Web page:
India Study Finds 11% of the Population Is Diabetic

According to the World Health Organization (WHO), 422 million people across the globe have diabetes. The world’s most populous country, India, is witnessing a rise in diabetes.

A new Indian government-funded study finds 11.4% of the population has diabetes. Their discoveries were published in The Lancet Diabetes and Endocrinology medical journal on June 7.

The study by the Indian Council of Medical Research-India Diabetes (ICMR-INDIAB) conducted a population survey for individuals over the age of 20. Researchers say participants were drawn from rural and urban areas across India’s 31 states, territories, and its national capital.

For their methods, researchers incorporated a multistage-sample design to consider factors of geography, population size, and socioeconomic status of each Indian state. In total, 113,043 participants were included in the study.

Along with the diabetes prevalence within the population, researchers found 15.3% contained symptoms of prediabetes and 35.5% had high blood pressure. A big reason for these symptoms could be due to the 28.6% obesity rate revealed in the study. Obesity is one of the root causes of prediabetes and type 2 diabetes. A key way to fight obesity is through physical activity.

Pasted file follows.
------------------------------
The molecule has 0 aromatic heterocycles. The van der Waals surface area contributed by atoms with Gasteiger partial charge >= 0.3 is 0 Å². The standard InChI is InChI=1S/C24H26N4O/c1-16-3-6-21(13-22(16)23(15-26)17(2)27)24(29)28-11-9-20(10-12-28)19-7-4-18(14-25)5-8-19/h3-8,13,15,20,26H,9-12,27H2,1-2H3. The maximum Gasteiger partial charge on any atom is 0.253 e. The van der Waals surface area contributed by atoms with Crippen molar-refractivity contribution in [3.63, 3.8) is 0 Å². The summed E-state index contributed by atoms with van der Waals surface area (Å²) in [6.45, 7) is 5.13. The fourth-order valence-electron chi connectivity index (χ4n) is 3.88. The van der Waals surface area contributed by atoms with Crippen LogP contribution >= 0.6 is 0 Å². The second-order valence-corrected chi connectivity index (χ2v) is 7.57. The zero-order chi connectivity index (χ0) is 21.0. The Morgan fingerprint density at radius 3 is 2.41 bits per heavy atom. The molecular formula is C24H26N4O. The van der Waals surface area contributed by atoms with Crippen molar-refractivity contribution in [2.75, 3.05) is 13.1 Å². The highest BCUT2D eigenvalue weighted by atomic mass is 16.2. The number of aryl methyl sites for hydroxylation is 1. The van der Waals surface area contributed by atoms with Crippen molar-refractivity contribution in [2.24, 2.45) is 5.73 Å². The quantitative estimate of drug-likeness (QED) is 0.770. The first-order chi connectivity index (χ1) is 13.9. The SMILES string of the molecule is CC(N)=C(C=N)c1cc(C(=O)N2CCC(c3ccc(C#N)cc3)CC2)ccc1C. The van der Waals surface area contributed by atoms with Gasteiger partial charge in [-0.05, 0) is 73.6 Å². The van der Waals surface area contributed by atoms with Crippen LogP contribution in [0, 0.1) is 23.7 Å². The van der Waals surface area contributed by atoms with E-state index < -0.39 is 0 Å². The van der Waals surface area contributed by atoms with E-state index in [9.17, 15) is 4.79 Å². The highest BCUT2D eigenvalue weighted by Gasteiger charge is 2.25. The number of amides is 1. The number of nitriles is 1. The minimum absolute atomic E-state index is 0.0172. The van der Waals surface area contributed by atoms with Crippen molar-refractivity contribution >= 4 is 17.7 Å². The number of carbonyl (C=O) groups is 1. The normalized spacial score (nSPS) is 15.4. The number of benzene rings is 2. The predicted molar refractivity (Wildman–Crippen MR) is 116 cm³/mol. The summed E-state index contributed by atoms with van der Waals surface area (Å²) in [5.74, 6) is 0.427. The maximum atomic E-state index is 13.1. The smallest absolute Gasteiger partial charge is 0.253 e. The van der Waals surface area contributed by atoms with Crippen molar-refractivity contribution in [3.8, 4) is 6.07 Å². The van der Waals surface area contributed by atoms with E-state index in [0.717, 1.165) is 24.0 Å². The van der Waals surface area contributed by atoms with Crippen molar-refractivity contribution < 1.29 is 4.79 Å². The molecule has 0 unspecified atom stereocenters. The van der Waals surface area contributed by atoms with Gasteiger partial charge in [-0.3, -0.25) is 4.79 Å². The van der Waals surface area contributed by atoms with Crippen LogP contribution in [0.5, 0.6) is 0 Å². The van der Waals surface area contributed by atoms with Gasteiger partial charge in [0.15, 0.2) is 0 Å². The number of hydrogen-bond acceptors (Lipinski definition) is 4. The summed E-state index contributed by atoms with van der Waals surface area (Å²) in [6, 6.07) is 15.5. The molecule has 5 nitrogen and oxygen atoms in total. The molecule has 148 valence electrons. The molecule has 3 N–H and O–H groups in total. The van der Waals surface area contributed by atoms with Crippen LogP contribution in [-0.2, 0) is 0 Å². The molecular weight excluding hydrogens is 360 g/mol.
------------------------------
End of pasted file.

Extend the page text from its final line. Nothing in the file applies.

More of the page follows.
In 2014, the ICMR-INDIAB found high levels of inactivity in four regions of India – Tamilnadu, Maharashtra, Jharkhand, and Chandigarh. Researchers found less than 10% of individuals involved in the study participated in recreational physical activity. The rise of diabetes in India can be tied to the increase in sedentary life combined with growing obesity rates.

Type 1 diabetes is believed to be caused by the body attacking itself as a mistake, known as an autoimmune reaction. The CDC notes type 1 diabetes usually develops in children, teens, and young adults, but the disease can arrive at any age. Type 1 diabetes is less common than type 2 diabetes, which can be prevented with healthy lifestyle changes.

Preventing type 2 diabetes

Setting short-term weight loss goals and moving toward a more desirable weight can help prevent type 2 diabetes. Having a healthy diet with fewer sugars and more protein can be a great start in your weight loss journey. The CDC recommends fruits, vegetables, low-fat dairy options, lean meats, poultry, seafood, eggs, nuts, and whole-grain breads as great diet options.

Exercise is a major component of preventing type 2 diabetes. For adults, it is recommended to participate in physical activity three to four times per week for at least 30 minutes. At least 60 minutes per day of physical activity is advised for children. Exercise also serves as an escape and a way to release potential stressful energy.

Simple exercise activities include brisk walking, recreational swimming or water aerobics, yoga, and slow dancing. More high-intensity workouts feature involve running, competitive swimming, tough hikes, high-intensity interval training, and other activities that increase the heart rate faster than slower forms of exercise.

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